This paper provides the first empirical
test of the Portia Hypothesis: females with masculine monikers are more
successful in legal careers. Utilizing South Carolina microdata, we look for
correlation between an individual's advancement to a judgeship and his/her
name's masculinity, which we construct from the joint empirical distribution of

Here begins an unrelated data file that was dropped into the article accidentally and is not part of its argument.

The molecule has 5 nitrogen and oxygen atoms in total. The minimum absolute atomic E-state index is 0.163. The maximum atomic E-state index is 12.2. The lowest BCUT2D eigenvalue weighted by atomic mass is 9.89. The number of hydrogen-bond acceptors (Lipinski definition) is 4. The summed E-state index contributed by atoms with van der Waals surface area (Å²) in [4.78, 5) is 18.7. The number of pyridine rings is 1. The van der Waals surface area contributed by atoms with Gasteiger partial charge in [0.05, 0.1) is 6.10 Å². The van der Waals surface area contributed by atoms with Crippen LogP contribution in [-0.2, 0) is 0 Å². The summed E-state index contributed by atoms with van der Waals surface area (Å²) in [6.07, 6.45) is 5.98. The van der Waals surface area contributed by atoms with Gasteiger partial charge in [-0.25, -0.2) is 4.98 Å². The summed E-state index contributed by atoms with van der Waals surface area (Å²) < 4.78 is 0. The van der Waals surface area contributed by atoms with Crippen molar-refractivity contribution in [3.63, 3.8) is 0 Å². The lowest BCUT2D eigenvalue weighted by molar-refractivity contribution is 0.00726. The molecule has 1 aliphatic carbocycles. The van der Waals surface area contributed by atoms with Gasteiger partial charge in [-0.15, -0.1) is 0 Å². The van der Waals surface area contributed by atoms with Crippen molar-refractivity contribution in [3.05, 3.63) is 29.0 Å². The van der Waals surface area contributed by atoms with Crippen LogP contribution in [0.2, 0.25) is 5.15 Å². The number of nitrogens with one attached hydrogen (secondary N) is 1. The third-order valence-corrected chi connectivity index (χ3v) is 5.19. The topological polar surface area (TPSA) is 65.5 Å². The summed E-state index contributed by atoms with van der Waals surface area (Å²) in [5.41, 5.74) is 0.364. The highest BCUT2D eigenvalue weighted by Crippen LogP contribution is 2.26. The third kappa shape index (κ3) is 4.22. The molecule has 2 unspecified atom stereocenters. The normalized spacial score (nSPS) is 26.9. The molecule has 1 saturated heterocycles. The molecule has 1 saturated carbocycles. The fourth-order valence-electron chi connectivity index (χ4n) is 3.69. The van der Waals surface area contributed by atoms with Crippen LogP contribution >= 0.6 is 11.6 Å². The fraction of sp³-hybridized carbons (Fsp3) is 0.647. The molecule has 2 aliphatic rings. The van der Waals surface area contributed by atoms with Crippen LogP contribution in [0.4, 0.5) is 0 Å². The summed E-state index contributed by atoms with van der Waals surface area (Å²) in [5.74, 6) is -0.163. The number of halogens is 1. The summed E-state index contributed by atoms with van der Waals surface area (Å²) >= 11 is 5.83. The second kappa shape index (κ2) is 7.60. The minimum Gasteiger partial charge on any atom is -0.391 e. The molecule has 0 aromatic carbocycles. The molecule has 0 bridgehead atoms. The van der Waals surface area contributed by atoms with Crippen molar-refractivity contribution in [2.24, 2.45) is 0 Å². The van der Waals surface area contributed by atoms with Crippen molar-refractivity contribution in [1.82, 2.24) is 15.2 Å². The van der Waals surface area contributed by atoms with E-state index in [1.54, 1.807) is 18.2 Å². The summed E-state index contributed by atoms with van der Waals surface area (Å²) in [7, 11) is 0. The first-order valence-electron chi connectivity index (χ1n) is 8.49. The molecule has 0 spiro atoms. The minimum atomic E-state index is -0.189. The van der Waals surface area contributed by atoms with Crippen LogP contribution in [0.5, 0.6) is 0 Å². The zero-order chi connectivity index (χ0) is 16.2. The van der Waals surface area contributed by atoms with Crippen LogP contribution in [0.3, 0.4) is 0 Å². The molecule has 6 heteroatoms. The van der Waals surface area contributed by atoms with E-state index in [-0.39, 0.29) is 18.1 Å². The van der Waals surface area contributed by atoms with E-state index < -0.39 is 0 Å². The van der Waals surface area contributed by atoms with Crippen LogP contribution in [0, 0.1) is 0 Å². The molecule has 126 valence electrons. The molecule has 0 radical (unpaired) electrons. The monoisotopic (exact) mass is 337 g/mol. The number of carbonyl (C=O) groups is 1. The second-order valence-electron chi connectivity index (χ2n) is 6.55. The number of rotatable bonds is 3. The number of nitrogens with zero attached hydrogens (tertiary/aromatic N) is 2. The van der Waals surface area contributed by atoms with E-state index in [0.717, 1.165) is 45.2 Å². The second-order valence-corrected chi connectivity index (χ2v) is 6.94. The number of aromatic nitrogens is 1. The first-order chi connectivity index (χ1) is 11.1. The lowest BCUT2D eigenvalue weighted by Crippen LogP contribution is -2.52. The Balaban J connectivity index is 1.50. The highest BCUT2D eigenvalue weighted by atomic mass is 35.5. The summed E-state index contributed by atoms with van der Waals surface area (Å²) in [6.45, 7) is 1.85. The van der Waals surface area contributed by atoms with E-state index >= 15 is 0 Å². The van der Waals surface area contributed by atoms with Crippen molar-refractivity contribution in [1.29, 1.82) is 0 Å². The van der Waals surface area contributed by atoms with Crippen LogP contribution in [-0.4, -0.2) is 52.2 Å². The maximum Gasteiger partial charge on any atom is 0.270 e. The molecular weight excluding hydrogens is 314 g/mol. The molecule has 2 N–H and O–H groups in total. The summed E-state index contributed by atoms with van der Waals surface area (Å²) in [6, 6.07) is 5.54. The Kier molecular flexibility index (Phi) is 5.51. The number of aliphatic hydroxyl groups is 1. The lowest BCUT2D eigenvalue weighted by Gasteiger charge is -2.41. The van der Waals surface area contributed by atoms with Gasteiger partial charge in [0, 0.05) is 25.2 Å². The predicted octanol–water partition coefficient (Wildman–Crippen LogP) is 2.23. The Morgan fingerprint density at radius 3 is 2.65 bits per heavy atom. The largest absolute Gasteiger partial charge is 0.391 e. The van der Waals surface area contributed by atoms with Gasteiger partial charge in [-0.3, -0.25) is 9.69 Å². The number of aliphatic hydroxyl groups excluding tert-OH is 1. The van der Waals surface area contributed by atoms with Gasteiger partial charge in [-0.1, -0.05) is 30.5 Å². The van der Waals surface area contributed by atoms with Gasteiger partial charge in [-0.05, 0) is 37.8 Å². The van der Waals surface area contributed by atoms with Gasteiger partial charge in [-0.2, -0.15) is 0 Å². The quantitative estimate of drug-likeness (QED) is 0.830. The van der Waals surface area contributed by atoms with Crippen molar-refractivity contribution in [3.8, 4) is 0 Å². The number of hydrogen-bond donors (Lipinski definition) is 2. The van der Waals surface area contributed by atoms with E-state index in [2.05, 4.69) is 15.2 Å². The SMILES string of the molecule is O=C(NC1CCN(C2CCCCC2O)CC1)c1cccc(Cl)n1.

names and gender in the state's entire population of registered voters. We find
robust evidence that nominally masculine females are favored over other
females. Hence, our results support the Portia Hypothesis.